The Changing Nature of Financial Regulation

Last Friday, right before I keynoted the University of Maryland’s Robert H. Smith School of Business’ Marketing & Finance SuperDay, I received an alert from the Wall Street Journal that the Office of the Comptroller of the Currency (OCC) will start issuing bank charters for fintech firms. This move doesn’t come as a surprise; indeed, there have been numerous on-the-record remarks about how and where the fintech sector can benefit smaller “legacy providers” in terms of innovation and scalability.

Until Friday, Thomas Curry, head of the OCC, had taken a firm stance toward FinTechs, making it clear that he would hold them to the standards and regulations written for incumbent financial services institutions. So as the OCC considers the benefits such firms might provide, I’m not surprised the agency will, for the first time, “start granting banking licenses to fintech firms, giving them greater freedom to operate across the country without seeking state-by-state permission or joining with brick-and-mortar banks.”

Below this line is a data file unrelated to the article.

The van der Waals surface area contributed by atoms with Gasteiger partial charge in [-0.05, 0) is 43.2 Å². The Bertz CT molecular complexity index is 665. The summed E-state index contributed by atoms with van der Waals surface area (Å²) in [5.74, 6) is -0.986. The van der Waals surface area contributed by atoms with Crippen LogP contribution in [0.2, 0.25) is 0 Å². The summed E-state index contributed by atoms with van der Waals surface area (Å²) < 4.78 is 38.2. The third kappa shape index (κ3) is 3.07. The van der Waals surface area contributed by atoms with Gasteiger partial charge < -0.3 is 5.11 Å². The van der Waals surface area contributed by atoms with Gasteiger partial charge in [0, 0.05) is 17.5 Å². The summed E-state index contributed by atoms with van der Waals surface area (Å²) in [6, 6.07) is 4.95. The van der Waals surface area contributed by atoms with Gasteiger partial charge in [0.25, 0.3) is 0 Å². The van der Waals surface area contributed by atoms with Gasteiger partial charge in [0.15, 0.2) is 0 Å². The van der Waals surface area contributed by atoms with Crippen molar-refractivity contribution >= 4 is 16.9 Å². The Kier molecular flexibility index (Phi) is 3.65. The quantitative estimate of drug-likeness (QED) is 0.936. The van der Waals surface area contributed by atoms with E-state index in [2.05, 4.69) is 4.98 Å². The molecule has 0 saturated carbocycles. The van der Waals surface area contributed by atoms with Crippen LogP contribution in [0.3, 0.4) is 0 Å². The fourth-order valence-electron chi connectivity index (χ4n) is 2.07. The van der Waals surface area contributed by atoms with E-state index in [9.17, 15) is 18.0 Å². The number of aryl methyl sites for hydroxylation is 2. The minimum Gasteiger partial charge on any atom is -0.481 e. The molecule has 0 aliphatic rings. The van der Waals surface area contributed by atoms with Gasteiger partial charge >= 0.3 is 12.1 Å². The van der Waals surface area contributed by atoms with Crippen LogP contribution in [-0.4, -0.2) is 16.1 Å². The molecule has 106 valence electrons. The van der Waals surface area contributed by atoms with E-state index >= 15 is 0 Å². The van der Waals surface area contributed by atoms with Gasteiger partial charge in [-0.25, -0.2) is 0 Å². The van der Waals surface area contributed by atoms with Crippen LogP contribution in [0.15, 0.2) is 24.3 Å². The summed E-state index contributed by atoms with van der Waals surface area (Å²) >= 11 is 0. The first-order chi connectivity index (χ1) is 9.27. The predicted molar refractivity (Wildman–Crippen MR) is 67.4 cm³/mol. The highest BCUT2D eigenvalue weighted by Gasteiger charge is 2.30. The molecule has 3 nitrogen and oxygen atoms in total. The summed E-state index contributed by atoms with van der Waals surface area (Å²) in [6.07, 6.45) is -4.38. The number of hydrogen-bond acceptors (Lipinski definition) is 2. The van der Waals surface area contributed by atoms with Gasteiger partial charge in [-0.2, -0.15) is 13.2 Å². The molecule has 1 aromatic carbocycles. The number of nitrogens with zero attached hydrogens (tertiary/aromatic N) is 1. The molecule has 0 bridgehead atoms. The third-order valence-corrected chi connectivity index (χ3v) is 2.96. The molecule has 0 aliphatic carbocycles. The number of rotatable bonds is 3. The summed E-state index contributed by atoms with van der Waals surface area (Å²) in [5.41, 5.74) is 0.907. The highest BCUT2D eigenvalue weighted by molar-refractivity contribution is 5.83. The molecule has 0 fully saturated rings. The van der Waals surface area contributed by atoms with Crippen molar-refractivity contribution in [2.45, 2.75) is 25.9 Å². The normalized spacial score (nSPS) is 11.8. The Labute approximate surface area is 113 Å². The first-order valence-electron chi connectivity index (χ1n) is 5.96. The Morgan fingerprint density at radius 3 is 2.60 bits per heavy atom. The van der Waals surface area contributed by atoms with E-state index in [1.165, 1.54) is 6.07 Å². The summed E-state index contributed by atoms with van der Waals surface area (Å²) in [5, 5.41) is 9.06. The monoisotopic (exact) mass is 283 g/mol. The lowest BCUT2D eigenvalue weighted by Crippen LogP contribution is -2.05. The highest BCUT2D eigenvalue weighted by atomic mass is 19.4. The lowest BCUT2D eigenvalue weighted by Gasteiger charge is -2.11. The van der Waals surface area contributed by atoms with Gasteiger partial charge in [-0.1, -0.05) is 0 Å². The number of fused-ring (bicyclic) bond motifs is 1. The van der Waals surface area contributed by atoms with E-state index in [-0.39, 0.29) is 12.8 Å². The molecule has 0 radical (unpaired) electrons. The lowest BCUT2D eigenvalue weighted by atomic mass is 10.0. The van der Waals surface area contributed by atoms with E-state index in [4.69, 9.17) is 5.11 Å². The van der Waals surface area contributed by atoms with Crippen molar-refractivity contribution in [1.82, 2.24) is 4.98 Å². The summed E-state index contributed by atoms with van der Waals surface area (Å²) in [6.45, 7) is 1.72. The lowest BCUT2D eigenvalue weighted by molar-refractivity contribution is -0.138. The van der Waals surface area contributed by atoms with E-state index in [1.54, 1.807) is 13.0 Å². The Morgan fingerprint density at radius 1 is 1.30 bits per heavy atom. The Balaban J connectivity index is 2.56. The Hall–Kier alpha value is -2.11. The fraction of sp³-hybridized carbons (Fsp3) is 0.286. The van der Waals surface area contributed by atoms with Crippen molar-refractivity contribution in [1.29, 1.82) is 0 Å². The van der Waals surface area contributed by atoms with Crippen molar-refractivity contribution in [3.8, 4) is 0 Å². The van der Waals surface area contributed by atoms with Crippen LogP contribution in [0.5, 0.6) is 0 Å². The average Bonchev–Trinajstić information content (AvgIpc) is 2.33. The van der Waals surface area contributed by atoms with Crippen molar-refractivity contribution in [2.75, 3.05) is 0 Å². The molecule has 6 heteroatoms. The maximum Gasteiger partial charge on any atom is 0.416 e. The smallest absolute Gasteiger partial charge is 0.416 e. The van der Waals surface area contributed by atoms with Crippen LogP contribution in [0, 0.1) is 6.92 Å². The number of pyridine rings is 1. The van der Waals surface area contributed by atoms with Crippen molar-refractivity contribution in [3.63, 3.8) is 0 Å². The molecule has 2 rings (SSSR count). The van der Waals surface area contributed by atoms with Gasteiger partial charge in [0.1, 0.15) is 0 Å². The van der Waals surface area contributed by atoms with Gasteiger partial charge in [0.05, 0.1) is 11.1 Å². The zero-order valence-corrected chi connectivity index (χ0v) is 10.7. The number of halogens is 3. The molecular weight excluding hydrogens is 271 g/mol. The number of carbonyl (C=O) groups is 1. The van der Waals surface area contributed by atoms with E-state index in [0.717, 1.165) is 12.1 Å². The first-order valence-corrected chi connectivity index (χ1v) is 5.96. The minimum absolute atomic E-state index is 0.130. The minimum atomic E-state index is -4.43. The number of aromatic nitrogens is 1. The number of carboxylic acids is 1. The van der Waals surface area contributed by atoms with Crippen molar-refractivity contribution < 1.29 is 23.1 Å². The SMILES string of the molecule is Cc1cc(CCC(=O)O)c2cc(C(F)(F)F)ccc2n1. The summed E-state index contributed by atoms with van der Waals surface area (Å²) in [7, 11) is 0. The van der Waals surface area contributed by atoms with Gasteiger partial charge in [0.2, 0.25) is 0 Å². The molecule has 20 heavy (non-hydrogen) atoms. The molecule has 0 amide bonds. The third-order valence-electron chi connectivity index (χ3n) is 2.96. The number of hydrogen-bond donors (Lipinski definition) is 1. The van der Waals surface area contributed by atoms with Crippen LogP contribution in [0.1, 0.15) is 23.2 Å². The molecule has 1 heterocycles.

Now, FinTech is just one area of regulation that is a-changin’. As our Editor-in-Chief, Jack Milligan, recently wrote on, “one of the more intriguing story lines of the banking industry’s consolidation since the financial crisis is the persistent belief that federal regulators privately want a more concentrated industry with fewer banks because it would be easier for them to supervise, and they signal their support for this laissez-faire policy every time they approve an acquisition.”

Against this backdrop, I am looking forward to hearing Vice President Joe Biden speak at Georgetown’s McDonough School of Business this afternoon. I have a lot of respect for the Vice President, and find his remarks on “The Importance of Sound Financial Sector Regulation” to fit the timely and relevant standards that we prize at Bank Director and FinXTech. Thanks to the business school’s Center for Financial Markets and Policy for inviting me. As appropriate, I will share my takeaways from this presentation via twitter – @aldominick — and with a follow up post on this blog ASAP.

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